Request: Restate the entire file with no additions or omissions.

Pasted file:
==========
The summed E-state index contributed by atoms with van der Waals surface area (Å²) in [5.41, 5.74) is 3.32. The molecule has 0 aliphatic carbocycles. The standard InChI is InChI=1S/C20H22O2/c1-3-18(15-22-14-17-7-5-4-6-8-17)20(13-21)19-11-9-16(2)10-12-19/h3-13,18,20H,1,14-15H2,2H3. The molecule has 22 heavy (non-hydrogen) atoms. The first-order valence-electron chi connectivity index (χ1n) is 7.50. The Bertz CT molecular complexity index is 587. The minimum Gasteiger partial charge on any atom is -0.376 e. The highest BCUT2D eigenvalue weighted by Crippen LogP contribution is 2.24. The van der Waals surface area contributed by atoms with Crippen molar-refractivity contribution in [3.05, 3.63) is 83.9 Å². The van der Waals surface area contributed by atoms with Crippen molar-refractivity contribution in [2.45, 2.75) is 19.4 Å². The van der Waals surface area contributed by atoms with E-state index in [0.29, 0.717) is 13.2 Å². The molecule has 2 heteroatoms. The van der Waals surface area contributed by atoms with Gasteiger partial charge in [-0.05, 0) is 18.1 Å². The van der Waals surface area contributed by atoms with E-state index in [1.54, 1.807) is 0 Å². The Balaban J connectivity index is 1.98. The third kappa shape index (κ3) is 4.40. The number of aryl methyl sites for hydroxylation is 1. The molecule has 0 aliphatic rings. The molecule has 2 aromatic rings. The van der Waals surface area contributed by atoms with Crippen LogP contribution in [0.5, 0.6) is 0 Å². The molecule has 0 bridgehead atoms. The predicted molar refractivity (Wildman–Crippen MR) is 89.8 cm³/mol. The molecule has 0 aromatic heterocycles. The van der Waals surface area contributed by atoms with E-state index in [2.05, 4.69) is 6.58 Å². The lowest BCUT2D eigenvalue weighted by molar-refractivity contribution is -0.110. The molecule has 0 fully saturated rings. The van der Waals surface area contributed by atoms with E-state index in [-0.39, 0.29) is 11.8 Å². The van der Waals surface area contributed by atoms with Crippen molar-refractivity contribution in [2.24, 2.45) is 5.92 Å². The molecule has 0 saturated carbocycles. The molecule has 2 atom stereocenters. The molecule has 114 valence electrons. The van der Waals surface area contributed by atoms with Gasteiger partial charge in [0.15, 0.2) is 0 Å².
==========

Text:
The summed E-state index contributed by atoms with van der Waals surface area (Å²) in [5.41, 5.74) is 3.32. The molecule has 0 aliphatic carbocycles. The standard InChI is InChI=1S/C20H22O2/c1-3-18(15-22-14-17-7-5-4-6-8-17)20(13-21)19-11-9-16(2)10-12-19/h3-13,18,20H,1,14-15H2,2H3. The molecule has 22 heavy (non-hydrogen) atoms. The first-order valence-electron chi connectivity index (χ1n) is 7.50. The Bertz CT molecular complexity index is 587. The minimum Gasteiger partial charge on any atom is -0.376 e. The highest BCUT2D eigenvalue weighted by Crippen LogP contribution is 2.24. The van der Waals surface area contributed by atoms with Crippen molar-refractivity contribution in [3.05, 3.63) is 83.9 Å². The van der Waals surface area contributed by atoms with Crippen molar-refractivity contribution in [2.45, 2.75) is 19.4 Å². The van der Waals surface area contributed by atoms with E-state index in [0.29, 0.717) is 13.2 Å². The molecule has 2 heteroatoms. The van der Waals surface area contributed by atoms with Gasteiger partial charge in [-0.05, 0) is 18.1 Å². The van der Waals surface area contributed by atoms with E-state index in [1.54, 1.807) is 0 Å². The Balaban J connectivity index is 1.98. The third kappa shape index (κ3) is 4.40. The number of aryl methyl sites for hydroxylation is 1. The molecule has 0 aliphatic rings. The molecule has 2 aromatic rings. The van der Waals surface area contributed by atoms with Crippen LogP contribution in [0.5, 0.6) is 0 Å². The molecule has 0 bridgehead atoms. The predicted molar refractivity (Wildman–Crippen MR) is 89.8 cm³/mol. The molecule has 0 aromatic heterocycles. The van der Waals surface area contributed by atoms with E-state index in [2.05, 4.69) is 6.58 Å². The lowest BCUT2D eigenvalue weighted by molar-refractivity contribution is -0.110. The molecule has 0 fully saturated rings. The van der Waals surface area contributed by atoms with E-state index in [-0.39, 0.29) is 11.8 Å². The van der Waals surface area contributed by atoms with Crippen molar-refractivity contribution in [2.24, 2.45) is 5.92 Å². The molecule has 0 saturated carbocycles. The molecule has 2 atom stereocenters. The molecule has 114 valence electrons. The van der Waals surface area contributed by atoms with Gasteiger partial charge in [0.15, 0.2) is 0 Å².